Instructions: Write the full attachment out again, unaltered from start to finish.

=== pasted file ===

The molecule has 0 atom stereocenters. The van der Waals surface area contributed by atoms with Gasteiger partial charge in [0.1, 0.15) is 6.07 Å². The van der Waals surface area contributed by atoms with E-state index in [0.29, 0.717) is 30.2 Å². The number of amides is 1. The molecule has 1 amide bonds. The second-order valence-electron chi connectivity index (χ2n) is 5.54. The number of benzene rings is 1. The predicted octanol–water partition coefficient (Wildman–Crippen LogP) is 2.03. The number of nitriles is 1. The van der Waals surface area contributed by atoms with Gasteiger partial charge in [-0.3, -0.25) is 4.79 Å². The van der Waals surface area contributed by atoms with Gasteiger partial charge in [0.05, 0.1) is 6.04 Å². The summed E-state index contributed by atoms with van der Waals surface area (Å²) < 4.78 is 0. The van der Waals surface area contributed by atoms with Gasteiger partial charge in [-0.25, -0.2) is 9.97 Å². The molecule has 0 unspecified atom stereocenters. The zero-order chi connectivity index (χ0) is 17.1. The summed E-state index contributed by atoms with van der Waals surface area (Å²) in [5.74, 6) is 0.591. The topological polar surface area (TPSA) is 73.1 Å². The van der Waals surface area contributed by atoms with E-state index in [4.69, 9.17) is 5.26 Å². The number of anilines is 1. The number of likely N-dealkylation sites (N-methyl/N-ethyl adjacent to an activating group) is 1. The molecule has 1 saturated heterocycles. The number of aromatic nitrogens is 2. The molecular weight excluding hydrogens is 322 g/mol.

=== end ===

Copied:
The molecule has 0 atom stereocenters. The van der Waals surface area contributed by atoms with Gasteiger partial charge in [0.1, 0.15) is 6.07 Å². The van der Waals surface area contributed by atoms with E-state index in [0.29, 0.717) is 30.2 Å². The number of amides is 1. The molecule has 1 amide bonds. The second-order valence-electron chi connectivity index (χ2n) is 5.54. The number of benzene rings is 1. The predicted octanol–water partition coefficient (Wildman–Crippen LogP) is 2.03. The number of nitriles is 1. The van der Waals surface area contributed by atoms with Gasteiger partial charge in [-0.3, -0.25) is 4.79 Å². The van der Waals surface area contributed by atoms with Gasteiger partial charge in [0.05, 0.1) is 6.04 Å². The summed E-state index contributed by atoms with van der Waals surface area (Å²) < 4.78 is 0. The van der Waals surface area contributed by atoms with Gasteiger partial charge in [-0.25, -0.2) is 9.97 Å². The molecule has 0 unspecified atom stereocenters. The zero-order chi connectivity index (χ0) is 17.1. The summed E-state index contributed by atoms with van der Waals surface area (Å²) in [5.74, 6) is 0.591. The topological polar surface area (TPSA) is 73.1 Å². The van der Waals surface area contributed by atoms with E-state index in [4.69, 9.17) is 5.26 Å². The number of anilines is 1. The number of likely N-dealkylation sites (N-methyl/N-ethyl adjacent to an activating group) is 1. The molecule has 1 saturated heterocycles. The number of aromatic nitrogens is 2. The molecular weight excluding hydrogens is 322 g/mol.